By KARA HARTNETT
The former CEO of Brentwood-based wellness social networking company WellCity was sentenced to 20 years in federal prison on Monday for duping investors out of $3 million in a fraudulent investment scheme.
George David George had been charged with several felony counts for securities fraud, mail fraud, wire fraud and money laundering in connection with the scheme, where he solicited millions of dollars from investors while misrepresenting WellCity’s revenues and assets, investors’ loans and the status of a supposed initial public offering. At a plea hearing Monday, George signed an agreement admitting guilt to all seven counts brought against him and agreed to pay more than $2.8 million in restitution.
However, the sentencing hearing that followed didn’t focus on the charges George is being put away for. Rather, the central theme was the slew of crimes he committed during his 10 months on the run before being arrested in January.
According to court testimony, George’s escape attempt began with an online search: “Best places to live for a fugitive running from justice?” was among the various searches George made in mid-April 2017, the month before he fled to Texas.
One of his final searches, of course, was: “How do I erase my search history?”
Soon, with the help of a Middle Tennessee chiropractor identified as “Bates,” George cut off his ankle monitor and fled to Houston. There, he lived under the alias “David Brown” and used various fake identification documents to live under the radar. He launched another investment scheme, this time for a sports membership business, and caused significant loss to investors, according to prosecutors. He also convinced a woman he employed to open a bank account for the business in her name, wrote fraudulent checks to various entities for thousands of dollars, then ditched town — leaving the woman in financial turmoil.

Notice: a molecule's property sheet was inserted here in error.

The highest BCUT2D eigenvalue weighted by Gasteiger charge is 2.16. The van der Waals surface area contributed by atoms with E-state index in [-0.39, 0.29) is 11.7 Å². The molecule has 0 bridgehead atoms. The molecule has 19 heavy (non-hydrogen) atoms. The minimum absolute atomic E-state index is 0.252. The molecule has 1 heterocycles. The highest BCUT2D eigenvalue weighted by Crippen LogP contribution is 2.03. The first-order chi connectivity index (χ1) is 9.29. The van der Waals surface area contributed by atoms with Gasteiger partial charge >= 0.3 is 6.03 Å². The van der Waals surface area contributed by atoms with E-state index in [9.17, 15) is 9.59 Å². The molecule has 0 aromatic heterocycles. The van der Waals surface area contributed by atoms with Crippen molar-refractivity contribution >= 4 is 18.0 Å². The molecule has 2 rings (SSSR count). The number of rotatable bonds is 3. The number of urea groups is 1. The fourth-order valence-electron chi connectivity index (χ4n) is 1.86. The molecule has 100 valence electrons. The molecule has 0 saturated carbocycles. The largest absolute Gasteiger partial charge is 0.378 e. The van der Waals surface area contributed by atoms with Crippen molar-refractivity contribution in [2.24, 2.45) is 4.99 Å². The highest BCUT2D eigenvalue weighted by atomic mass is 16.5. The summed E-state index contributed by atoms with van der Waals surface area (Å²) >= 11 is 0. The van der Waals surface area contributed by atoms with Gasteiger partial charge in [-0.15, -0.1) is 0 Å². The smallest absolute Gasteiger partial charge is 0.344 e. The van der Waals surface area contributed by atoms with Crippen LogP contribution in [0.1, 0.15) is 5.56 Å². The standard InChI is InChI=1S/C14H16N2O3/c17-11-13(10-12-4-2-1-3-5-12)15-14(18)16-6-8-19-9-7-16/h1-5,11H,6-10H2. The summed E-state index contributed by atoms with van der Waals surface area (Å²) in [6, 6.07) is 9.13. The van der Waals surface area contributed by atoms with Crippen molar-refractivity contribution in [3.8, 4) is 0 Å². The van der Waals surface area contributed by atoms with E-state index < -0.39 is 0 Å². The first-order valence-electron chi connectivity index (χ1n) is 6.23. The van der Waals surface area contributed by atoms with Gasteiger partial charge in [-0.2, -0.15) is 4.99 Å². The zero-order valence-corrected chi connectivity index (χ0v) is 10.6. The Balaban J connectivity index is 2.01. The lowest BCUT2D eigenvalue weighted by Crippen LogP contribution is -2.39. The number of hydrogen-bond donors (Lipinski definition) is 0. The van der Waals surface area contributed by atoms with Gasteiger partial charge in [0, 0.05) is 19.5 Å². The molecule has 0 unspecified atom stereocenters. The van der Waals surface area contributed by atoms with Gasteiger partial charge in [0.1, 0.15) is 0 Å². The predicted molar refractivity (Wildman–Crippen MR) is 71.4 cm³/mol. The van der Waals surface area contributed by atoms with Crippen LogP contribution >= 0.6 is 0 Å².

George landed in Huntsville, Alabama, where he befriended a neighbor named Stephen Olivier, then stole his identity. He used Olivier’s personal information to land a job at the local Mercedes dealership, open a credit card account and lease a $70,000 car.
Car in hand, George fled to Florida, where he represented himself as a Harvard-educated psychiatrist named Stephen Olivier. He opened a practice in Ponte Vedra — for which he was not qualified — and treated patients on a regular basis. A witness who provided video testimony during the hearing said she paid George, whom she knew as “Dr. Stephen Olivier,” $750 to treat her 16-year old son, who was suffering from depression.
George conducted therapy sessions with her son and ultimately gave her an envelope containing Clonazepam for her son to take. George had appropriated this medication from a pharmacist he had met on Match.com and with whom he was having a romantic relationship — while deceiving her as well. After the witness’ son took the medication, he became suicidal and had to be hospitalized.
George was apprehended and arrested by the U.S. Marshals shortly thereafter in January. They found several introductory-level psychology books in his possession, including “Psychology for Dummies.”
In handing down the 20-year sentence, Judge Wilson remarked that George had “larceny in his heart” and he felt it was his foremost duty to protect the public from George and his propensity to continue his pattern of fraud and deceit.
The case was investigated by the FBI, the U.S. Postal Inspection Service, the U.S. Marshals Service and the IRS-Criminal Investigation. Assistant U.S. Attorneys Kathryn Booth, Miller Bushong and Henry Leventis prosecuted the case.